Interest rates to double next month, City warns as pay falls behind inflation


RESSURE on the Bank of England to move quickly to raise borrowing costs increased today when the latest jobs figures showed that pay rises have fallen behind inflation for the first time since last summer.

While the jobs market is healthy, at 4.2% a year pay increases are lower than inflation which is at 5.1% now and set to go higher, perhaps much higher.

The spectre of rising prices could lead to a cost of living squeeze even worse than experts have so far predicted.

The latest inflation figure is reported tomorrow and could hit 5.4%. That’s ahead of looming surges in energy bills which should take inflation well past 6%.

The oil price today lept another 97 cents to $87.45, a seven-year high and a harbinger of what may be to come.

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The Bank put interest rates up from 0.1% to 0.25% in December and now seems almost certain to double them in February. The City expects up to two more rate rises after that this year alone.

That is already sending the cost of new mortgages higher.

Capital Economics said: “The labour market appears to have remained tight both after the end of the furlough scheme and the start of the Omicron wave, which supports our view that interest rates will be raised from 0.25% to 0.50% on 3rd February.”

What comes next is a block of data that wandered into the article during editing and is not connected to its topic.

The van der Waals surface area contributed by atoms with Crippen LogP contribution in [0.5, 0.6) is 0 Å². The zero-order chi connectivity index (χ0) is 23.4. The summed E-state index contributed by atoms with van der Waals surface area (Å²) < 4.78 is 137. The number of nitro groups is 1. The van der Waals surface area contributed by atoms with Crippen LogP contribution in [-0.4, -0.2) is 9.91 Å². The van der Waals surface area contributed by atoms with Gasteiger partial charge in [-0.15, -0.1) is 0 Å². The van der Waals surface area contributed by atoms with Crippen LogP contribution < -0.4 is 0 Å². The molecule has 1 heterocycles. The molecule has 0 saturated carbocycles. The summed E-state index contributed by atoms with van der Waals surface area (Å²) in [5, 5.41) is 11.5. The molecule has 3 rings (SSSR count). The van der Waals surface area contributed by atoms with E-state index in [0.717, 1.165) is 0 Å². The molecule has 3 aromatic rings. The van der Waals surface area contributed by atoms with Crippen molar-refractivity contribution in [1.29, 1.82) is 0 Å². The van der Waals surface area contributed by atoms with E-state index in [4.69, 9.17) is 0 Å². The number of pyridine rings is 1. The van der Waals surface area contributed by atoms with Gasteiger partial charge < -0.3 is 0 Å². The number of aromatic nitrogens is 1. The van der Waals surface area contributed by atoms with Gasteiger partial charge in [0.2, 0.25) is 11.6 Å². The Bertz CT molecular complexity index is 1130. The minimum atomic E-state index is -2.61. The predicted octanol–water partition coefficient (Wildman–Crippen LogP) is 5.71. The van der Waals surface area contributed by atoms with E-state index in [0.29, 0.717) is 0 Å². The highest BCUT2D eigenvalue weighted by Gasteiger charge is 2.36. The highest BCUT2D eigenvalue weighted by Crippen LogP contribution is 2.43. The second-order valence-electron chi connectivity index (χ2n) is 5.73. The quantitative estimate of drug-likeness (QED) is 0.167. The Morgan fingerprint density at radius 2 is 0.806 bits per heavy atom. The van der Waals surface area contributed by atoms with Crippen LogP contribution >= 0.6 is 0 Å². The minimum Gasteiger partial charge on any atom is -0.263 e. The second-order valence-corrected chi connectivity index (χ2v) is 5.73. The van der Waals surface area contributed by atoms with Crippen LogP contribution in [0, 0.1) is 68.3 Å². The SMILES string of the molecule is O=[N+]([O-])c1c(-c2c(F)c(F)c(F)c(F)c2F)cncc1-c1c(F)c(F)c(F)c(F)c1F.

Simon French at Panmure Gordon said: “With UK inflation likely to peak around 7% in Q2, and global energy prices remaining high, the Bank of England is likely to retrace the path back to pre-pandemic interest rates of 0.75%. What happens next though is far less clear with a squeeze on real incomes.”

In America, some economists now expect the Federal Reserve to put rates up four or more times this year in what senior policymakers have dubbed “lift-off”.

The ONS jobs figures today show that in December last year there were 29.5 million UK people in work, up 184,000 on November.

That is up 409,000 on the pre-pandemic level of February 2020. The UK employment rates increased by 0.2 percentage points. Unemployment is down a little at 4.1%.

TUC General Secretary Frances O’Grady said:

“While it’s good to see employment continuing to rise, on pay it’s the same story of a squeeze on workers.

“Working people deserve a decent standard of living and a wage they can raise a family on. But instead, following the worse pay squeeze for two centuries, real pay is falling, and they now face a cost-of-living crisis.”

In some sectors pay rises are still outstripping inflation as employers fight to keep valued staff.

Karen Watkins of Rowan Consulting said: “The two key challenges for many employers are a lack of skills in the market and companies making obscene counter-offers to staff who plan to leave, resulting in rising wage costs that are simply unsustainable.”